Schools may be liable for comments
■ Schools are being warned they could be liable for defamatory comments posted on their Facebook pages by parents.
A document sent to members of the WA Primary Principals’ Association urges principals to moderate comments on school social media sites and remove inappropriate material as soon as possible.
“If your school has a Facebook site or other media that allows social commentary, be aware you could become liable for defamatory comments posted on to these sites,” it says.
“The position emerging from Australian courts is that ‘brand’ owners must take responsibility for user posts on their social media.”
WAPPA president Stephen Breen said the association had asked its lawyers to develop the guidelines on social media, defamation and schools in response to members’ concerns.
The document says rumour and misinformation can quickly undermine a school’s reputation.
But it advises taking legal action over defamatory comments could be a long and costly path.
Instead, it suggests principals record the evidence, ask the site moderator to remove the comments and notify the person who posted the comment of the issue.
Mr Breen said social media was now an accepted means of communication between schools and parents, but principals needed to be aware of problems.
“The good name of a school is very important,” he said.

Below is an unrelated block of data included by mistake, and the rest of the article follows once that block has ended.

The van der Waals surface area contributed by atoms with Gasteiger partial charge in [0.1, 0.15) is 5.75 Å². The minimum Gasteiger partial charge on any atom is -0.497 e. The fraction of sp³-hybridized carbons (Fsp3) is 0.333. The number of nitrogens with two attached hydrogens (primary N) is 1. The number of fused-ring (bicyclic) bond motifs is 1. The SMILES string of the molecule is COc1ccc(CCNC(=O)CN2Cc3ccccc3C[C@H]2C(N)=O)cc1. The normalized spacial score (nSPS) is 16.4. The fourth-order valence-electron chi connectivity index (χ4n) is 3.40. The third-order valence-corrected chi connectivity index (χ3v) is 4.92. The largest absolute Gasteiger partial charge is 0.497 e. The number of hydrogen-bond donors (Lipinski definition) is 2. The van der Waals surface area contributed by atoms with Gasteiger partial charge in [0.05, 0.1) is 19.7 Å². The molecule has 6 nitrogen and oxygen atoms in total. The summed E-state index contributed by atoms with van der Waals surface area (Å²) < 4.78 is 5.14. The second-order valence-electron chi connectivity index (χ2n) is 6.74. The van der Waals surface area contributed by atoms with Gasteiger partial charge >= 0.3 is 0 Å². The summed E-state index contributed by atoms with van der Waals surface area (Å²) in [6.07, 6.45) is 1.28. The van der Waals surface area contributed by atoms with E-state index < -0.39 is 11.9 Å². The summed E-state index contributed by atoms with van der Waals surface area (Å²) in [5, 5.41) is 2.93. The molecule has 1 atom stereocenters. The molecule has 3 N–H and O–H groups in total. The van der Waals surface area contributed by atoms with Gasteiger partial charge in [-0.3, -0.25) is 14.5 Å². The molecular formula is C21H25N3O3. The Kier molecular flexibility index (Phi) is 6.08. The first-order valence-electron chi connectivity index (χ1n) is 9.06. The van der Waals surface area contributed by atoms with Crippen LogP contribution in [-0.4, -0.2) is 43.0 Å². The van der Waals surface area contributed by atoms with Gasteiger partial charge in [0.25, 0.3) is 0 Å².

Mr Breen said although parents rarely posted negative comments on a monitored school site, schools and teachers were often targets on community Facebook pages.
But he said it was encouraging more parents were prepared to back schools by arguing against negative comments.
Education Department acting deputy director-general for schools Lindsay Hale said a growing number of public schools had Twitter or Facebook pages to keep their communities up to date with news about children’s schooling.
The department provided advice to schools on establishing a social media presence, including considering the associated risks and making sure the account was monitored so any inappropriate content could be controlled.
“Social media is pervasive and like billions of users around the world, our schools need to take responsibility for their accounts and avoid risks,” Mr Hale said.